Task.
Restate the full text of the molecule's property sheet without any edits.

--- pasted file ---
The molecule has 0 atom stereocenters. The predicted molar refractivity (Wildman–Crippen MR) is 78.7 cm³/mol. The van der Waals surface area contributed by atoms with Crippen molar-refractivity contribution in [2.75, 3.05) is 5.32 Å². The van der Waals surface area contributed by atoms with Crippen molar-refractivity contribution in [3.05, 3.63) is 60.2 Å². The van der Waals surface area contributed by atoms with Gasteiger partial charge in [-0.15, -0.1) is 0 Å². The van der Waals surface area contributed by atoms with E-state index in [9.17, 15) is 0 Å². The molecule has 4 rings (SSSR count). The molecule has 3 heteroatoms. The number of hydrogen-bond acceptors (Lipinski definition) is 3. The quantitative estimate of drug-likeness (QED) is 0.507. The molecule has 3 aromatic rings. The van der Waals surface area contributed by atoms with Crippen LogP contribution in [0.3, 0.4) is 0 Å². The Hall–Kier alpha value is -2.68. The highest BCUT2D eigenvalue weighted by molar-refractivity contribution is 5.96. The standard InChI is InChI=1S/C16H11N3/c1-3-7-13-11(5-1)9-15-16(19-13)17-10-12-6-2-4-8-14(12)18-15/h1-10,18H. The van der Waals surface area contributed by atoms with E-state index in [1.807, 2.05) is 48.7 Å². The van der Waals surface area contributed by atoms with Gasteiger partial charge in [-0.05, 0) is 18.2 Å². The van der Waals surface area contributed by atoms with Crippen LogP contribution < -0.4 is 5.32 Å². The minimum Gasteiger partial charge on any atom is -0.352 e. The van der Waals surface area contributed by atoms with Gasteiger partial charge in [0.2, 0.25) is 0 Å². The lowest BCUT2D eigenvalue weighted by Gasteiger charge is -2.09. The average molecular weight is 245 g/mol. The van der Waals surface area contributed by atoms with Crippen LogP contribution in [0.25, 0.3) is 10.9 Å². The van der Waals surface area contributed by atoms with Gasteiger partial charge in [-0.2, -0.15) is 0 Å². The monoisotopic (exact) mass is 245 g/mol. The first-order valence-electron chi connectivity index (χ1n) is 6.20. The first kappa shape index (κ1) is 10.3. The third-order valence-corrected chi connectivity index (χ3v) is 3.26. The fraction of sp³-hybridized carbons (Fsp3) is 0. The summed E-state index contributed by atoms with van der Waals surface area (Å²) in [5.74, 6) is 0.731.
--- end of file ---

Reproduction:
The molecule has 0 atom stereocenters. The predicted molar refractivity (Wildman–Crippen MR) is 78.7 cm³/mol. The van der Waals surface area contributed by atoms with Crippen molar-refractivity contribution in [2.75, 3.05) is 5.32 Å². The van der Waals surface area contributed by atoms with Crippen molar-refractivity contribution in [3.05, 3.63) is 60.2 Å². The van der Waals surface area contributed by atoms with Gasteiger partial charge in [-0.15, -0.1) is 0 Å². The van der Waals surface area contributed by atoms with E-state index in [9.17, 15) is 0 Å². The molecule has 4 rings (SSSR count). The molecule has 3 heteroatoms. The number of hydrogen-bond acceptors (Lipinski definition) is 3. The quantitative estimate of drug-likeness (QED) is 0.507. The molecule has 3 aromatic rings. The van der Waals surface area contributed by atoms with Crippen LogP contribution in [0.3, 0.4) is 0 Å². The Hall–Kier alpha value is -2.68. The highest BCUT2D eigenvalue weighted by molar-refractivity contribution is 5.96. The standard InChI is InChI=1S/C16H11N3/c1-3-7-13-11(5-1)9-15-16(19-13)17-10-12-6-2-4-8-14(12)18-15/h1-10,18H. The van der Waals surface area contributed by atoms with E-state index in [1.807, 2.05) is 48.7 Å². The van der Waals surface area contributed by atoms with Gasteiger partial charge in [-0.05, 0) is 18.2 Å². The van der Waals surface area contributed by atoms with Crippen LogP contribution < -0.4 is 5.32 Å². The minimum Gasteiger partial charge on any atom is -0.352 e. The van der Waals surface area contributed by atoms with Gasteiger partial charge in [0.2, 0.25) is 0 Å². The lowest BCUT2D eigenvalue weighted by Gasteiger charge is -2.09. The average molecular weight is 245 g/mol. The van der Waals surface area contributed by atoms with Crippen LogP contribution in [0.25, 0.3) is 10.9 Å². The van der Waals surface area contributed by atoms with Gasteiger partial charge in [-0.2, -0.15) is 0 Å². The monoisotopic (exact) mass is 245 g/mol. The first-order valence-electron chi connectivity index (χ1n) is 6.20. The first kappa shape index (κ1) is 10.3. The third-order valence-corrected chi connectivity index (χ3v) is 3.26. The fraction of sp³-hybridized carbons (Fsp3) is 0. The summed E-state index contributed by atoms with van der Waals surface area (Å²) in [5.74, 6) is 0.731.